While the lentils are cooking, drizzle a large frying pan with olive oil and sauté the mushrooms over medium heat until they are lightly browned. Add the greens, and continue to sauté until they are tender. Combine the lentils and sweet potatoes with the vegetables.

Yogurt topped with chopped prunes and a drizzle of honey (Try those prunes, you’ll like them!)

In a parfait glass, top about a cup of plain Greek yogurt with two chopped prunes and a drizzle of honey.

A tall glass of homemade carrot, orange and spinach juice

Carrot-Spinach-Juice

Thoroughly wash an orange, a carrot, and a handful of baby spinach leaves. Remove and discard the stem end of the carrot, and half of the peel from the orange. Cut the orange in half and remove any seeds. Run the orange, carrot and spinach through a juicer and serve over ice in a tall glass with a straw. Drink up right away to get the most nutritional benefit.

Oven-roasted spaghetti squash with homemade marinara sauce

Using a large, sturdy knife, cut a medium-sized spaghetti squash in half lengthwise, then scrape out the seeds using a large spoon. Place on a baking sheet cut-side down, and bake in a 400°F oven for 30-45 minutes, or until tender.

While the squash is roasting, chop an onion and mince two cloves of garlic. Chop the contents of a 28-oz. can of whole plum tomatoes, reserving the liquid. In a small pot coated with about a tablespoon of olive oil, sauté the onion until translucent. Add the garlic and stir until fragrant. Then add the chopped tomatoes and reserved liquid to the pot, along with a little salt, pepper and dried oregano. Bring to a boil, then simmer on low for at least 20 minutes.

Taste the sauce for doneness, then puree with an immersion blender. Fluff the roasted spaghetti squash with a fork and serve in the skins, topped with homemade marinara sauce.

Grilled sesame tuna with a soy glaze and a side of lightly salted edamame

Heat a grill pan until very hot. Prepare a simple soy glaze by combining about a tablespoon of soy sauce, a teaspoon of honey, half a teaspoon of sesame oil, and a teaspoon of rice wine vinegar, plus a pinch of wasabi if you’re in the mood. Season two tuna steaks with salt and pepper, then brush the glaze onto the tuna.

Scatter about two tablespoons of sesame seeds on a plate, and press the glazed side of the tuna into the seeds. Brush the other side of the tuna with olive oil and season lightly with salt and pepper. Brush the heated grill pan with olive oil, and sear the tuna on both sides. Edamame in the pod is available frozen, and can be lightly steamed.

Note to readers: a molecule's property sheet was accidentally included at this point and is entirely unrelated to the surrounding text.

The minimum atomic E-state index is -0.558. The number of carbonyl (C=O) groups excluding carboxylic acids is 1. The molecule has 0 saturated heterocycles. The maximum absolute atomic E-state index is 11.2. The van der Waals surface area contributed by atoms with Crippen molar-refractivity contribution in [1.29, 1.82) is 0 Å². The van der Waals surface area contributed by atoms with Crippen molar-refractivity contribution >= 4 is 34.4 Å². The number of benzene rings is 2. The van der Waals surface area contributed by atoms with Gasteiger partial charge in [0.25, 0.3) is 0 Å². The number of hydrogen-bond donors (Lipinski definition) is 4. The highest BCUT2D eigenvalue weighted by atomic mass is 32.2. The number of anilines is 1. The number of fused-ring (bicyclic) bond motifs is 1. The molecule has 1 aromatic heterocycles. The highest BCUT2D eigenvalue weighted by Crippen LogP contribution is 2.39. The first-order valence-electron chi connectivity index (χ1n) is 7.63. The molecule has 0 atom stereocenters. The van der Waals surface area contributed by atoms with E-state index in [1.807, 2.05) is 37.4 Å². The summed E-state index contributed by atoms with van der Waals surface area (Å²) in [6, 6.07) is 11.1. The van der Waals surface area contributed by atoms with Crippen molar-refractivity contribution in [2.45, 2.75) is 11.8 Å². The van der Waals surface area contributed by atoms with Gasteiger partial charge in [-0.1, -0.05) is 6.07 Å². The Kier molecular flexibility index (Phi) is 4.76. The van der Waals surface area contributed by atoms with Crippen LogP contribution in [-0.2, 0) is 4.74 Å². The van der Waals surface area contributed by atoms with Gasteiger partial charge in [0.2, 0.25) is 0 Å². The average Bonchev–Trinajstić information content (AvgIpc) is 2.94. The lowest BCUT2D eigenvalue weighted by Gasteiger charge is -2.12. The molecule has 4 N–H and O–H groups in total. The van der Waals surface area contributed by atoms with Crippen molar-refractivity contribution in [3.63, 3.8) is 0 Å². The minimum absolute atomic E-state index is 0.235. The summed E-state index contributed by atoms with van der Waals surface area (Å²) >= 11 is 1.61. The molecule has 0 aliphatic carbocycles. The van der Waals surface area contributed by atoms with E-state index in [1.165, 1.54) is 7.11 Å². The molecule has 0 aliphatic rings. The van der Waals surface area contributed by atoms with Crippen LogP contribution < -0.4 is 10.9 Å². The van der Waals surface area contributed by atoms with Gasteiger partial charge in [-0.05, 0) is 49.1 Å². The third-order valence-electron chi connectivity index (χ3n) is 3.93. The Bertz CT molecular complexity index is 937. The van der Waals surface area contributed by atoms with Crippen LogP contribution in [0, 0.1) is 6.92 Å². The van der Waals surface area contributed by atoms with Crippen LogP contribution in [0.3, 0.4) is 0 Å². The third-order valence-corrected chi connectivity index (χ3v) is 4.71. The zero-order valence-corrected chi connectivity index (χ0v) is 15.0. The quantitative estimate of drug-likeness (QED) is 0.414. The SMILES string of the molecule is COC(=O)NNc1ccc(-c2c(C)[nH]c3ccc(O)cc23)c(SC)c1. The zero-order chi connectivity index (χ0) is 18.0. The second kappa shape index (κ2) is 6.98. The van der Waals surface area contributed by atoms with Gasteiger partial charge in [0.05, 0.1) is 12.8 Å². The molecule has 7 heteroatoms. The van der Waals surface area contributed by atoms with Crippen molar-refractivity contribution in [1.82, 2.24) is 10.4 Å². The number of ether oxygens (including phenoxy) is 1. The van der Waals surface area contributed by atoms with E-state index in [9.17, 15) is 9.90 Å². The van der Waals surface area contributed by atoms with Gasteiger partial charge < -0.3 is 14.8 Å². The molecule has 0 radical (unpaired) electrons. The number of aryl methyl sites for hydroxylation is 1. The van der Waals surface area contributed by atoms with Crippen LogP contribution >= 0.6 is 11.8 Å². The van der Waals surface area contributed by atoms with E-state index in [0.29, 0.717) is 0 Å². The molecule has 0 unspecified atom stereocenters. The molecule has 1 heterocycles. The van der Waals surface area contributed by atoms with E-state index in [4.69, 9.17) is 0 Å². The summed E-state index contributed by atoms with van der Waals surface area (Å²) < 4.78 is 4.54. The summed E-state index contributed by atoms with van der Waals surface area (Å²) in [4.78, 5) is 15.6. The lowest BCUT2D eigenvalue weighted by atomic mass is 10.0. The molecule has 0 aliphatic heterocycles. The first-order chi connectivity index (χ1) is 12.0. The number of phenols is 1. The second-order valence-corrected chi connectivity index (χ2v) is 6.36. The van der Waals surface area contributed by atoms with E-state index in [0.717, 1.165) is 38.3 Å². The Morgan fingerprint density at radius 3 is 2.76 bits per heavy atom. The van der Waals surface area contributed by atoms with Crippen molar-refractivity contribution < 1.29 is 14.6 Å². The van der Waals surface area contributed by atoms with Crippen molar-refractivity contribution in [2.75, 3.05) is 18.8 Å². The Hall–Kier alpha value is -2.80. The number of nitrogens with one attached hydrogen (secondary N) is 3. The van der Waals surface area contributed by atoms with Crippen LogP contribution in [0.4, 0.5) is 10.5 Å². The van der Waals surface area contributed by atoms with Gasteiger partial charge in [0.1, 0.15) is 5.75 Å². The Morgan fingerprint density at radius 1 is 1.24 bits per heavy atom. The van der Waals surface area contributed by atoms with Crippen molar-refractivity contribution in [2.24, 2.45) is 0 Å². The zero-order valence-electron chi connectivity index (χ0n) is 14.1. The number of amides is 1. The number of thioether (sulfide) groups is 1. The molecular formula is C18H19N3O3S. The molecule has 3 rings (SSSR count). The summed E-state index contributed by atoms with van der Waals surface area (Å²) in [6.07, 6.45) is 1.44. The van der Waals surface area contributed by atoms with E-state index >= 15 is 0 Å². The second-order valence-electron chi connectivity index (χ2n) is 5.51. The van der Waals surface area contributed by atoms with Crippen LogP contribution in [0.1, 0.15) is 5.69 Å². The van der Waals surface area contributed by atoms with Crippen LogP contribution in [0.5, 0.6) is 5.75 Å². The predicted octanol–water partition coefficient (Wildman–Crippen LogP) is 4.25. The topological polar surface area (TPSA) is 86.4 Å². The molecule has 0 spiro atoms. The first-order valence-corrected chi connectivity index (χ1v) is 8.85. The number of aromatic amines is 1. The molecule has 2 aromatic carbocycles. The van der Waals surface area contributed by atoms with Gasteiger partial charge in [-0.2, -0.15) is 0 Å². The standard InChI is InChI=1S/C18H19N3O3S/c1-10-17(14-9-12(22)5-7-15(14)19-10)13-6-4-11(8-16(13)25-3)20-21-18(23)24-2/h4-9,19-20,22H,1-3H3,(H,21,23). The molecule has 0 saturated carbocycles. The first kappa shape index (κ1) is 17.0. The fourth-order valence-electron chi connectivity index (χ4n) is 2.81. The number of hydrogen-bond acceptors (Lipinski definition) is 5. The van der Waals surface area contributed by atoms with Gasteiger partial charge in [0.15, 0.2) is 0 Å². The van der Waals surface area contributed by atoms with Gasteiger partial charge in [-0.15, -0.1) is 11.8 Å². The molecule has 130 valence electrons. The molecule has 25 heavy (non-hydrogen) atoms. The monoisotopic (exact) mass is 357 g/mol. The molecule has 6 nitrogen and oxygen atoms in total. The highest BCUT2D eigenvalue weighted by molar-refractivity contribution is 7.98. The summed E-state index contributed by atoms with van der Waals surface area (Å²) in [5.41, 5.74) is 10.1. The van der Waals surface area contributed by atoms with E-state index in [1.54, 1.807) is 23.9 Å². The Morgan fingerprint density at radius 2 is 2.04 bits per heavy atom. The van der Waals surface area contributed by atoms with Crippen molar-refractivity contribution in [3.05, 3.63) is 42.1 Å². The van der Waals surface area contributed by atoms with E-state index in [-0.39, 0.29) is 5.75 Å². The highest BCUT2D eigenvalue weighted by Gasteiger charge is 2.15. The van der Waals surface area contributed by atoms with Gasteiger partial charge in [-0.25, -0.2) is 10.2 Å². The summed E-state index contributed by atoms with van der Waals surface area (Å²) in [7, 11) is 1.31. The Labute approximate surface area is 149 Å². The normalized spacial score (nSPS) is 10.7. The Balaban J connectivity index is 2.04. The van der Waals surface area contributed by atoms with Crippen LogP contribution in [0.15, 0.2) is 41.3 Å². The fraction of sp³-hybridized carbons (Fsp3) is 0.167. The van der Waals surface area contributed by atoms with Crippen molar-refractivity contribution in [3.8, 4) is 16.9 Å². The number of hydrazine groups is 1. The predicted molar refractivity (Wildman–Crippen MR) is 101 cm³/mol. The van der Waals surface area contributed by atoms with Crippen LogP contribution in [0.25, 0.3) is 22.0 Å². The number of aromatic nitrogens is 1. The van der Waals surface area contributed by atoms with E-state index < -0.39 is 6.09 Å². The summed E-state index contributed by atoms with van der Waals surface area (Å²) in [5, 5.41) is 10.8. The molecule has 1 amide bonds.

A baked sweet potato, banana and yogurt smoothie

Poke holes into a small sweet potato on all sides and bake directly on the rack in a 425°F oven for about 45 minutes, or until soft. Cool completely, then scoop out the flesh and blend with a ripe banana, about half a cup of plain yogurt, and enough almond milk to create a thick smoothie. I like to sweeten mine with a drizzle of maple syrup. Serve over ice in a tall glass with a straw.

Manhattan-style clam chowder

Manhattan-style clam chowder

Chop half an onion and a stalk of celery, and mince two cloves of garlic. Peel and chop a small potato. Roughly chop about half of a large can of whole plum tomatoes, reserving the liquid.

Heat about a tablespoon of olive oil in a soup pot and sauté the onion until translucent. Add the garlic and a pinch of red pepper flakes, and stir until the garlic is fragrant. Stir in a dollop of tomato paste. Throw in a bay leaf and the chopped potato, add a bottle of clam juice and a little bit of water to cover the vegetables, and bring to a boil.

Lower the heat and simmer until the potatoes are tender. Add the chopped tomatoes and reserved tomato liquid. Cover and simmer stirring occasionally, just for a few minutes until the tomatoes begin to break down and the oysters have good texture. Season with salt, pepper, and a few shakes of dried parsley.

Spinach salad with sliced avocado and fresh orange juice vinaigrette

Thoroughly wash and dry a salad’s worth of baby spinach. Peel and slice a ripe avocado, and add to the bowl with the spinach. In a small bowl, combine the juice of an orange, a little bit of champagne vinegar, a dollop of Dijon mustard, and half of a shallot that’s been finely minced. Season with salt and pepper, then drizzle olive oil into the dressing while you’re whisking.

Taste, adjust the seasoning to your liking, then toss the salad with the dressing. Top with chopped pistachios or slivered almonds if you’re looking for some crunch.